It was very rare to have a regular-season game on SportsChannel America that wasn't a regional SportsChannel production from the Chicago Blackhawks, Hartford Whalers, New Jersey Devils, New York Islanders, or Philadelphia Flyers. The San Jose Sharks were added in 1991–92. As previously suggested, SportsChannel America for the most part, used the local telecasts. The dedicated SportsChannel America station was little more than an overflow channel in the New York area for SportsChannel New York.

Special programmingEdit

In 1989, SportsChannel America provided the first ever American coverage of the NHL Draft.

In September 1989, SportsChannel America covered the Washington Capitals training camp in Sweden and pre-season tour of the Soviet Union. The Capitals were joined by the Stanley Cup champion Calgary Flames, who held training camp in Prague, Czechoslovakia and then ventured to the Soviet Union. Each team played four games against Soviet League clubs. Games were played in Moscow, Leningrad, Kiev, and Riga. The NHL clubs finished with a combined 6–2 record against the top Soviet teams, including the Red Army club and Dynamo Moscow. 5 of 8 contests were televised by SportsChannel America.

All-Star Game coverageEdit

SportsChannel America was the exclusive broadcaster of the 1989 All-Star Game. The following year, they covered the first ever NHL Skills Competition and Heroes of Hockey game. SportsChannel America continued their coverage of these particular events through 1992. In 1991, SportsChannel America replayed the third period of the All-Star Game on the same day that it was played. That was because NBC broke away from the live telecast during the 3rd period in favor of Gulf War coverage.

Year Play-by-play Color commentator Ice level reporter Studio host Studio analysts
1989[5][6][7] Jiggs McDonald Scotty Bowman Gary Thorne Denis Potvin and Herb Brooks

Stanley Cup playoffsEdit

Divisional finalsEdit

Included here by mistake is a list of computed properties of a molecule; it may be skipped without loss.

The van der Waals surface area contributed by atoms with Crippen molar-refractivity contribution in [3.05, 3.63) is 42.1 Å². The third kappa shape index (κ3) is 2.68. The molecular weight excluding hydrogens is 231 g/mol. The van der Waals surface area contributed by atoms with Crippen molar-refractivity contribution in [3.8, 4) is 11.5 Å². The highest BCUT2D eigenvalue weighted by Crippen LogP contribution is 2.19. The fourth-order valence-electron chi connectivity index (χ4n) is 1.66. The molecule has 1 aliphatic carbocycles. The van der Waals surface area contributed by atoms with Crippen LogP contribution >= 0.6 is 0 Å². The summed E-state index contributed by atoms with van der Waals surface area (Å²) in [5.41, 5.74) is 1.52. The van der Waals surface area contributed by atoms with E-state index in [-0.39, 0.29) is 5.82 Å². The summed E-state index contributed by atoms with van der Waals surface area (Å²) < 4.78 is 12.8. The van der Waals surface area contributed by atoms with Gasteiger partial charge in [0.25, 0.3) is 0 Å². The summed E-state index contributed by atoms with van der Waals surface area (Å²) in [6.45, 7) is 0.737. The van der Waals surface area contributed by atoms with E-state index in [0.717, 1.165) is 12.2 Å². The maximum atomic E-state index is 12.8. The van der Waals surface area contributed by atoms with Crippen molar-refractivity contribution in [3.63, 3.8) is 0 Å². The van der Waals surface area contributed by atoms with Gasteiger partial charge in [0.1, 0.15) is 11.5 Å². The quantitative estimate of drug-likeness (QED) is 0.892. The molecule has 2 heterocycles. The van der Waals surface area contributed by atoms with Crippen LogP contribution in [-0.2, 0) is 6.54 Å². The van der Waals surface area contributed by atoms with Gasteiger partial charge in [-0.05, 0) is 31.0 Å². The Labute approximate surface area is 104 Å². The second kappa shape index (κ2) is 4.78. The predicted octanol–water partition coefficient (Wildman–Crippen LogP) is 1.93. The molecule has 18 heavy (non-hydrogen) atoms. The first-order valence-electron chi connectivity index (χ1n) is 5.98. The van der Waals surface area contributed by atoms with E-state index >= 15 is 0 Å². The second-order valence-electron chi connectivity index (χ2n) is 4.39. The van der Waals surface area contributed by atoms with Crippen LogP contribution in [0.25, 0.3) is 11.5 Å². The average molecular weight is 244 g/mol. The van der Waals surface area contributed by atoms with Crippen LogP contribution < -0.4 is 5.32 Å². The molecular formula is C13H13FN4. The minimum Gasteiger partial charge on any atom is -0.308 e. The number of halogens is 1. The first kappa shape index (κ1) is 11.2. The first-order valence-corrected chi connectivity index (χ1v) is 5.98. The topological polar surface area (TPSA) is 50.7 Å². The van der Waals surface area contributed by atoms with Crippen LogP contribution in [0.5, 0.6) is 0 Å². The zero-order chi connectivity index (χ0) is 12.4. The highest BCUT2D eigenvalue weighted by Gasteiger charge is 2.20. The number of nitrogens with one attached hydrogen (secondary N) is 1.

Year Teams Play-by-play Color commentator(s)
1989 Montréal-Boston Rick Peckham Denis Potvin
Pittsburgh-Philadelphia (Games 1–5 aired on tape delay) Mike Emrick Bill Clement
St. Louis-Chicago Pat Foley Dale Tallon
Calgary-Los Angeles Jiggs McDonald Herb Brooks
1990 Boston-Montréal (Games 1–2 aired on tape delay) Mike Emrick Bill Clement (Games 1–2, 4–5)
Peter McNab (Game 3)
New York Rangers-Washington (Games 3–5 aired on tape delay) Rick Peckham Dave Maloney
Chicago-St. Louis Pat Foley Dale Tallon
Edmonton-Los Angeles (joined-in-progress) Jiggs McDonald Herb Brooks
1991 Boston-Montréal Jiggs McDonald John Davidson
Pittsburgh-Washington (taped delay) Rick Peckham Gerry Cheevers
St. Louis-Minnesota Mike Emrick Bill Clement
Los Angeles-Edmonton (joined-in-progress) Pat Foley Dale Tallon
1992 Montréal-Boston (CBC's feed; Game 1 was joined-in-progress; all other games on taped delay) Bob Cole John Garrett and Dick Irvin, Jr.
New York Rangers-Pittsburgh (Game 1 was joined-in-progress) Jiggs McDonald Ed Westfall
Detroit-Chicago Pat Foley Dale Tallon
Vancouver-Edmonton (Games 1–4 used CBCs feed; Games 3–4 were joined-in-progress) Chris Cuthbert (Games 1–4)
Pat Foley (Games 5–6)
Harry Neale (Games 1–4)
Dale Tallon (Games 5–6)
Conference finalsEdit
See also: NHL Conference Finals
Year Teams Play-by-play Color commentator(s) Ice level reporters
1989 Montréal-Philadelphia Mike Emrick Bill Clement
Calgary-Chicago Jiggs McDonald Herb Brooks